Bell Curve The Law Talking Guy Raised by Republicans U.S. West
Well, he's kind of had it in for me ever since I accidentally ran over his dog. Actually, replace "accidentally" with "repeatedly," and replace "dog" with "son."

Friday, May 22, 2009

Politics, Taxes, and Churches

As an atheist, I have little love for the tax-exempt status that churches enjoy. Nevertheless, it troubles me that a church should jeopardize its tax-exempt status if a sermon is deemed too specifically political. Something about that sounds very wrong to me.

The magnificent First Amendment to our Constitution protects the freedom of religion, the freedom of assembly, and the freedom of speech--especially political speech. So when a priest addresses his congregation about the intersection of politics and faith, is that not triply protected speech? And was not the tax-exempt status of religious institutions carved out precisely to protect churches from just this sort of government intimidation or suppression via the tax code?

Furthermore, the Supreme Court recognizes that contributing financial and material support to a political candidate is another form of exercise of free expression. So should not churches be able to do this as any other organization could? It seems to me somehow that the Bill of Rights has been turned on its head. Instead of liberating religious institutions, it has become a tool to bind and muzzle them.


Raised By Republicans said...

Churches are and always have been first and foremost political organizations. They should be treated as such.

I would gladly exchange taxing all "charitable" organizations for the ability to tax the big churches.

The state would do a much better and comprehensive job of providing the charitable activities and wouldn't claim that they could exclude this or that category of people from their good will for violating their sacrosanct principles.

The Law Talking Guy said...

I think it the political/non-political distinction built into the tax laws is fundamentally flawed and a bit coercive in its effect. RBR surely knows that taxing churches or giving to churches is a political non-starter. As someone who sits on the governing board of my parish, I know how devastating tax rules would be to our finances. Whether or not it is "fair" in the abstract, taxing churches like other businesses now would be a sudden and dramatic financial hit to those institutions. In poor rural and urban areas, that would be deadly. This will not be tolerated politically.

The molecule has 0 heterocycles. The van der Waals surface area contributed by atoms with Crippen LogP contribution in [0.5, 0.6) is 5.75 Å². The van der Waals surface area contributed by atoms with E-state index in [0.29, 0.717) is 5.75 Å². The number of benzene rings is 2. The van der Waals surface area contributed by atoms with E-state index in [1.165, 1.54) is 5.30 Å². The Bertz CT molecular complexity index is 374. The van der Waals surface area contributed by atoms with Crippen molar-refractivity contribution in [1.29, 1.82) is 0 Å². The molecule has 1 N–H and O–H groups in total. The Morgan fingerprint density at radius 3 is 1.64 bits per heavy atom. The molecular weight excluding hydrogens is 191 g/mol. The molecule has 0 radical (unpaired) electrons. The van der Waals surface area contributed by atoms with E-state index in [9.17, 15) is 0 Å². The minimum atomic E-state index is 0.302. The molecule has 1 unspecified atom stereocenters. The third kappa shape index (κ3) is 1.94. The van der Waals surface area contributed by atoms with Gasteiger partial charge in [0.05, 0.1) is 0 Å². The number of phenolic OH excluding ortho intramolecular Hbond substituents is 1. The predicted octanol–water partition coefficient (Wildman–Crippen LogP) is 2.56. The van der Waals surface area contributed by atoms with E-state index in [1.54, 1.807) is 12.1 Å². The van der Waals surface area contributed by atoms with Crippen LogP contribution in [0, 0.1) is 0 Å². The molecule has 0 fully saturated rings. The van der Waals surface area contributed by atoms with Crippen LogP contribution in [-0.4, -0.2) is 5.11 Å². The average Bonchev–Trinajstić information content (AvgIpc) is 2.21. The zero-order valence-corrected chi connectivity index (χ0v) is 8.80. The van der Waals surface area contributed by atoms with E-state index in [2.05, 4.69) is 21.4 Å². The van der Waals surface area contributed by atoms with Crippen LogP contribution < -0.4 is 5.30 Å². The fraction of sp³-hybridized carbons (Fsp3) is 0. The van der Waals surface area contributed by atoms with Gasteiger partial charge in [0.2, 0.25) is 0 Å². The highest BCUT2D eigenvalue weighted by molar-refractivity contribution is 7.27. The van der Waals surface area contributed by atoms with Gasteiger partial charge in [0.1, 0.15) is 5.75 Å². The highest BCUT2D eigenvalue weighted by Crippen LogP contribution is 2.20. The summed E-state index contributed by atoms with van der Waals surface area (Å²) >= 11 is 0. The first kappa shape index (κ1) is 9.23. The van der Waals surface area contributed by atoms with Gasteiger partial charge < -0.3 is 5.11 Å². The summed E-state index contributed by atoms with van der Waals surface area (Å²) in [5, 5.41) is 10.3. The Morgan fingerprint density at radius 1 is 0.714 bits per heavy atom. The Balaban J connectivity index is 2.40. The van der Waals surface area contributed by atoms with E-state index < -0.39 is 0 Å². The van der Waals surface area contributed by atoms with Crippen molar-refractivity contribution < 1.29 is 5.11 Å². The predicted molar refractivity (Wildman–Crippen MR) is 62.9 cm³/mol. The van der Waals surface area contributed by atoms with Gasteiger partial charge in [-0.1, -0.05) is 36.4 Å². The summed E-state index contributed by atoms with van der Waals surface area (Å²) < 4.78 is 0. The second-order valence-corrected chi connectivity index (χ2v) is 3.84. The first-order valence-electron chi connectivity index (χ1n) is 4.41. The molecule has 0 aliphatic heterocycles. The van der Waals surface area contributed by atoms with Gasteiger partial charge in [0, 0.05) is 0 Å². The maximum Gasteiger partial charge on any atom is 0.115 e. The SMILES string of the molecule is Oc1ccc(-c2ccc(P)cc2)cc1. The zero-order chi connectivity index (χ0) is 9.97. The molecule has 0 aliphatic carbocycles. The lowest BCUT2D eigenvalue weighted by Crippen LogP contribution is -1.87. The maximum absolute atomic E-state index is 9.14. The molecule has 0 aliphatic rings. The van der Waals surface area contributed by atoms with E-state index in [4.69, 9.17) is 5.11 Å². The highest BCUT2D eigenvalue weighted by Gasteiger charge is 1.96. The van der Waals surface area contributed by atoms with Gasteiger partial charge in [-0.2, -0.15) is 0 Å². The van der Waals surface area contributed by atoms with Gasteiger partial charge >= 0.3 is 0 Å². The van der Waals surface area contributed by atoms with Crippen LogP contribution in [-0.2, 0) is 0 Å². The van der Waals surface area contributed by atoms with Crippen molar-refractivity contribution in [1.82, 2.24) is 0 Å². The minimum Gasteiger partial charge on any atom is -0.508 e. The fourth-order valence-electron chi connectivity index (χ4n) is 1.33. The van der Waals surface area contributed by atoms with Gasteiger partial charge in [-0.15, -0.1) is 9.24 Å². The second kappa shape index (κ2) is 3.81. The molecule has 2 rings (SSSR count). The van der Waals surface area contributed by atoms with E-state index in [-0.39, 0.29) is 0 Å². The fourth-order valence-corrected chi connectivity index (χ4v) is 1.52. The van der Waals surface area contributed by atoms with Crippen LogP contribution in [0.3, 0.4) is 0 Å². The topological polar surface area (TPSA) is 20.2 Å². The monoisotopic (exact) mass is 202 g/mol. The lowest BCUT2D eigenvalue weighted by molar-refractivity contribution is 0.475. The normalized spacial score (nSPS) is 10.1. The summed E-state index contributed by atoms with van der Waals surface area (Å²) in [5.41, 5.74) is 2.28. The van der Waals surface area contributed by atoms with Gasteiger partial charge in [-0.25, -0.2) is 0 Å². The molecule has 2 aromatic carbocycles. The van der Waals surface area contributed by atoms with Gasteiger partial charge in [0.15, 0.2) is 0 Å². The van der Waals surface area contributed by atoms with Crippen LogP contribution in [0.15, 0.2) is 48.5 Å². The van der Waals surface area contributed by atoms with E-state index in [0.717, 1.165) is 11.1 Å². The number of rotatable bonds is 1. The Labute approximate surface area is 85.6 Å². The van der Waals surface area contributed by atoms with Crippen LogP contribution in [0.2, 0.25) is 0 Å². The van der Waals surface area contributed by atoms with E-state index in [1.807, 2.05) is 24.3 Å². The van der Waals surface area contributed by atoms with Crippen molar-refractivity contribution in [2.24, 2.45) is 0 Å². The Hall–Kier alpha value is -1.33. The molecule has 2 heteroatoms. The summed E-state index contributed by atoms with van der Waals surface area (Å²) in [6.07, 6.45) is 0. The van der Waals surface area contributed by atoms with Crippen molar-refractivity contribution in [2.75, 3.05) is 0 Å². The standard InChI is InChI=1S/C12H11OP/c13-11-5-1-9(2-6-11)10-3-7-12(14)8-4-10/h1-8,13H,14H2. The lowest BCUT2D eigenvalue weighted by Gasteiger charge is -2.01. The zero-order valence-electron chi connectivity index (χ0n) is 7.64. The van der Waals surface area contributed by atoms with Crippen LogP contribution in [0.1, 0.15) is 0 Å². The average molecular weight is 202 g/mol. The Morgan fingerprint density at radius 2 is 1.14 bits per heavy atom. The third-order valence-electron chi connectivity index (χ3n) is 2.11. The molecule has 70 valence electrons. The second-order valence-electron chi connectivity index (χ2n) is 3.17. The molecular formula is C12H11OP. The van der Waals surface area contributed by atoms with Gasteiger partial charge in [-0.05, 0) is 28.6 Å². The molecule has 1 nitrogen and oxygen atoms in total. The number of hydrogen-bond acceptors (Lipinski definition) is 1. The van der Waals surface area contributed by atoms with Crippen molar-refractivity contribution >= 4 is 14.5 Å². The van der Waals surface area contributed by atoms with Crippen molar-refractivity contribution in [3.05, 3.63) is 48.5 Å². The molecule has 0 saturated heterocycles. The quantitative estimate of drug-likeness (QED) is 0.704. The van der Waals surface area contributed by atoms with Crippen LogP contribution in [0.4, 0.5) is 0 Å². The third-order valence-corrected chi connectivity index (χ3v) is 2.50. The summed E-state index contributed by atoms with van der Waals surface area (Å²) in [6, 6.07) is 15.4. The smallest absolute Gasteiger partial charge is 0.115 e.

So what has to be done is find a middle ground that gives churches the freedom to speak without financial penalty while relieving taxpayers of the need to support political activities. Let all the donations be tax exempt to donors, but tax churches on their expenditures for non-charitable activities or any business activity also. This is no harder, really, than the audits of home office deductions.

Raised By Republicans said...

How does one separate the political activities of an organization that is primarily devoted to the indoctrination of its membership and works constantly to encourage conformity of thought on a range of issues?

LTG, as you have a particular experience and expertise in these matters, please tell us what percentage of your church's budget goes to charitable activities that provide direct material benefits to the poor that they could not otherwise get from secular sources.

Anonymous said...

When I have a supreme court controlled by 5 guys who are totally dedicated to a Nazi choir boy in Rome who is some old homosexual in a dress, why, I might have some real questions about whether any freedom at all should be granted to any church.

Please, give me one honest, NOT "I believe," but dollars and cents reason that all religions should not be taxed as entertainment enterprises and forced to forfeit every thing classified as religious, right down to the Mormon's underwear, if they so much as open their mouth on any topic that could even be considered "political."